In the same way, our walks, when not directed toward certain localities for rare flowers or birds or insects,-as to Mount Auburn sands, now included in the cemetery of that name, or the extensive jungle north of Fresh Pond, where the herons of Longfellow's poem had their nests,-were more or less guided by historic objects. There was the picturesque old Revolutionary Powder Mill in what is now Somerville, or the remains of redoubts on Winter Hill, where we used to lie along the grassy slopes and repel many British slaughts. Often we went to the fascinating wharves of Boston, then twice as long as now, and full of sea-smells and crossed yards and earringed sailors. A neighbor's boy had the distinction of being bad enough to be actually sent to sea for a dubious reformation; and though, when he came back, I was forbidden to play with him, on the ground that he not only swore, but carried an alleged pistol, yet it was something to live on the same street with one so marked out from the list of common boys, and to watch him from afar exhibiting to youths of laxer training what seemed to be the weapon. (I may here add that the only other child with whom I was forbidden to play became in later life an eminent clergyman.) Once we undertook to go as far as Bunker Hill, and were ignominiously turned back by a party of Charlestown boys,"Charlestown pigs," as they were then usually and affectionately called,-who charged us with being "Port chucks" (that is, from Cambridgeport) or "Pointers" (that is, from Lechmere Point, or East Cambridge), and ended with the mild torture of taking away our canes.


Or we would visit the ruins of the Ursuline Convent, whose flames I had seen from our front door in Cambridge, standing by my mother's side; all that I had read of persecutions not implanting so lasting a love of liberty as that one spectacle. I stood by her also the day after, when she went out to take the gauge of public opinion in consultation with the family butcher, Mr. Houghton; and I saw her checkmated by his leisurely retort, "Wal, I dunno, Mis' Higginson; I guess them biships are pretty dissipated characters." The interest was enhanced by the fact that a youthful Cambridge neighbor, Maria Fay, was a pupil in the school at the time, and was held up by the terrified preceptress to say to the rioters, "My father is a judge, and if you don't go away he will put you all in jail." The effect of the threat may have been somewhat impaired by the fact that her parent was but a peaceful judge of probate, and could only have wreaked his vengeance on their last wills and testaments. At any rate, there stood the blackened walls for many years, until the State was forced to pay for them: and there was no other trace of the affray, except the inscription "Hell to the Pope" scrawled in charcoal on a bit of lingering plaster. We gazed at it with awe, as if it were a memorial of Bloody Mary-with a difference.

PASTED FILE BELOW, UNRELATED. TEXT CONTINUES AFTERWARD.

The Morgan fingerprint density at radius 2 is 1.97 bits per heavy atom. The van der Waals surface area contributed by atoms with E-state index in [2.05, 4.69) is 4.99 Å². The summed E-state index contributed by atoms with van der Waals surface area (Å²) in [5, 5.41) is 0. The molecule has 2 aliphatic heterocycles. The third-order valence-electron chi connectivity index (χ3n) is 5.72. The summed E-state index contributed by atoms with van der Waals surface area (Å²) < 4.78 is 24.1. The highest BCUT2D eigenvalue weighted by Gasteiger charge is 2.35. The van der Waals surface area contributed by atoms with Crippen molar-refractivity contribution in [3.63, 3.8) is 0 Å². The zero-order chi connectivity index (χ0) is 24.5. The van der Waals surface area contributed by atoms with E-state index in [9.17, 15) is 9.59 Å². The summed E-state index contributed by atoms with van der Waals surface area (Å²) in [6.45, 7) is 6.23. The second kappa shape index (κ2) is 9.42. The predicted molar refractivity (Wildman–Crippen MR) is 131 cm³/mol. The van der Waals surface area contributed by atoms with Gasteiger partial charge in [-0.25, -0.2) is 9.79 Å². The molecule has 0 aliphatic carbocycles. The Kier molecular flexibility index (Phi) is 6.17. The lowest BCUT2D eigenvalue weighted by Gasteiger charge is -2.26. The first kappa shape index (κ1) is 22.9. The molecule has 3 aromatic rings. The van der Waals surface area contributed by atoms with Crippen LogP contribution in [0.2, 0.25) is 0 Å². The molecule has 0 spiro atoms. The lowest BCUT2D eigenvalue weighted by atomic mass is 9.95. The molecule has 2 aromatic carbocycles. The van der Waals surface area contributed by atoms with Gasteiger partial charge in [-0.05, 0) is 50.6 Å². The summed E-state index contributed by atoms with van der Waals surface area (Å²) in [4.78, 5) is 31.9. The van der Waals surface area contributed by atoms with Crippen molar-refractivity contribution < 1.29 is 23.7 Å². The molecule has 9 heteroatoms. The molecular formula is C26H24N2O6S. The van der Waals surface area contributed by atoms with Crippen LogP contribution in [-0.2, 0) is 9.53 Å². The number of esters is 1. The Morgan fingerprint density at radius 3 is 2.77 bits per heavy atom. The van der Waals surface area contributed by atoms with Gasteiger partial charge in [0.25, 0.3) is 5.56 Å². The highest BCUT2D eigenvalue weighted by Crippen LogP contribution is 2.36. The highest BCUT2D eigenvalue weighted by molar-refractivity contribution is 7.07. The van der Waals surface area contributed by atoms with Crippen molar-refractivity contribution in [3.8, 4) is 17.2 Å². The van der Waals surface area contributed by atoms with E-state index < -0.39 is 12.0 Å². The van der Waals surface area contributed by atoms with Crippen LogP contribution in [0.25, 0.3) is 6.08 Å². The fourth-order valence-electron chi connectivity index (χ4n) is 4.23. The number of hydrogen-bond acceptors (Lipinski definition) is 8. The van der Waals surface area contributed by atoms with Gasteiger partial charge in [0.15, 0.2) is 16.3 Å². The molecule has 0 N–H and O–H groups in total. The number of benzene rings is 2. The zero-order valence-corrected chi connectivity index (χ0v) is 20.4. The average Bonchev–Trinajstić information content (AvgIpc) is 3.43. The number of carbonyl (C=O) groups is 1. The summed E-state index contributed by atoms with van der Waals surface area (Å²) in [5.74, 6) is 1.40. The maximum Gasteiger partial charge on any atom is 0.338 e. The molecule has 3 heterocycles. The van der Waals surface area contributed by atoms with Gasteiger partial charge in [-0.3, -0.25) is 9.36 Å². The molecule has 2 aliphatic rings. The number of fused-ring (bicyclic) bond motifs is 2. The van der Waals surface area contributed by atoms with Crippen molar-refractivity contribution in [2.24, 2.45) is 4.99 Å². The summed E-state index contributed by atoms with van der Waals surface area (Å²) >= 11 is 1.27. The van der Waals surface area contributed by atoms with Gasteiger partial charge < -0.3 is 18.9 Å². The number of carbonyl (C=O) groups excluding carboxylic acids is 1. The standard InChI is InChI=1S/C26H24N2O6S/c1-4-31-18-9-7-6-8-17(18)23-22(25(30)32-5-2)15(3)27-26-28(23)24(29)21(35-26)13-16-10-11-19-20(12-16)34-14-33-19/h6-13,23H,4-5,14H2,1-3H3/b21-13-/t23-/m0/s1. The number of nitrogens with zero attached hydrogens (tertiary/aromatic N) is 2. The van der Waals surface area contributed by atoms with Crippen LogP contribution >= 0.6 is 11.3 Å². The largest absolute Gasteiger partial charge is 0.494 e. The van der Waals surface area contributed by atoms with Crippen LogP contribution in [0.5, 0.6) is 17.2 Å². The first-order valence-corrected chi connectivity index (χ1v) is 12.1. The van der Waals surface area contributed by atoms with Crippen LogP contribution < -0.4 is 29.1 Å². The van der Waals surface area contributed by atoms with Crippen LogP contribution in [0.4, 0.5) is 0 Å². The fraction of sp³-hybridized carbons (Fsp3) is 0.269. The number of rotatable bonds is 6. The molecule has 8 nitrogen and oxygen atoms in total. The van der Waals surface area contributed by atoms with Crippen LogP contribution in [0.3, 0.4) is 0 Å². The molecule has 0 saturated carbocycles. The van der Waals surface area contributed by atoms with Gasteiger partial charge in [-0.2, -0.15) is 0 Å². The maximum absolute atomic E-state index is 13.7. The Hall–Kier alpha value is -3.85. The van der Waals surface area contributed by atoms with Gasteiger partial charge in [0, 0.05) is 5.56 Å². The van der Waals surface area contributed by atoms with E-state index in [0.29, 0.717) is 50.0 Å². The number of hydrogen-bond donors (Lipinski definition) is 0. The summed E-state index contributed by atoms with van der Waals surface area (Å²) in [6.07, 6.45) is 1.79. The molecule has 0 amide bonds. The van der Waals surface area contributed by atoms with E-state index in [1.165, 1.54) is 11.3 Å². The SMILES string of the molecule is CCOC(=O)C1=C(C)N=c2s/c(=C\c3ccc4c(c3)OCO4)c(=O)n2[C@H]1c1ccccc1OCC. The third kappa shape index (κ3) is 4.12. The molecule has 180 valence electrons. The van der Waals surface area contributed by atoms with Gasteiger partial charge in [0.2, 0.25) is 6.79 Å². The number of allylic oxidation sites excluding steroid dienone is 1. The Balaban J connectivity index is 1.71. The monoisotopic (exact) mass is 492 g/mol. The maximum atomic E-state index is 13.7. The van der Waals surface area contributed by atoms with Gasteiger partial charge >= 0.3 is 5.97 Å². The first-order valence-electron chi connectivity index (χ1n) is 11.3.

Thomas Wentworth Higginson.

From Harper's Magazine. L'HONNEUR BRITANNIQUE EST SAUF. On Wednesday afternoon M. Brossard was buried in the Cimetière de Passy, a tremendous crowd following the hearse; the boys and masters just behind Mérovée and M. Germain, the The mourners. chief male

And, tragical to relate, that evening in the study Barty and I fell out, and it led to a stand-up fight next day.

There was no preparation that evening; he and I sat side by side reading out of a book by Châteaubriand-either "Atala et Réné" or "Les Natchez," I forget which. I have never seen either since.

The study was hushed; M. Dumollard was de service as maître d'études, although there was no attempt to do anything but sadly read improving books.

If I remember aright, Réné, a very sentimental young Frenchman, who had loved the wrong person not wisely, but too well (a very wrong person indeed, in his case), emigrated to North America, and there he met a beautiful Indian maiden, one Atala, of the Natchez tribe, who had rosy heels and was charming, and whose entire skin was probably a warm, dark red, although this is not insisted upon. She also had a brother, whose name was Outogamiz.

Well, Réné loved Atala, Atala loved Réné, and they were married; and Outogamiz went through some ceremony besides, which made him blood brother and bosom friend to Réné-a bond which involved certain obligatory rites and duties and self-sacrifices.


Atala died and was buried. died and was buried also; and every day, as in duty bound, poor Outogamiz went and pricked a vein and bled over Réné's tomb, till he died himself of exhaustion before he was many weeks older. I quote entirely from memory.

This simple story was told in very touching and beautiful language, by no means telegraphese, and Barty and I were deeply affected by it.

"I say, Bob!" Barty whispered to me, with a break in his voice, "some day I'll marry your sister, and we'll all go off to America together, and she'll die, walked in another separate procession and I'll die, and you shall bleed yourself to death on my tomb!" behind.


Béranger and Alphonse Karr were present among the notabilities, and speeches were made over his open grave, for he was a very distinguished


"No," said I, after a moment's "No-look here! I'll marry thought. your sister, and I'll die, and you shall bleed over my tomb!"

Then, after a pause.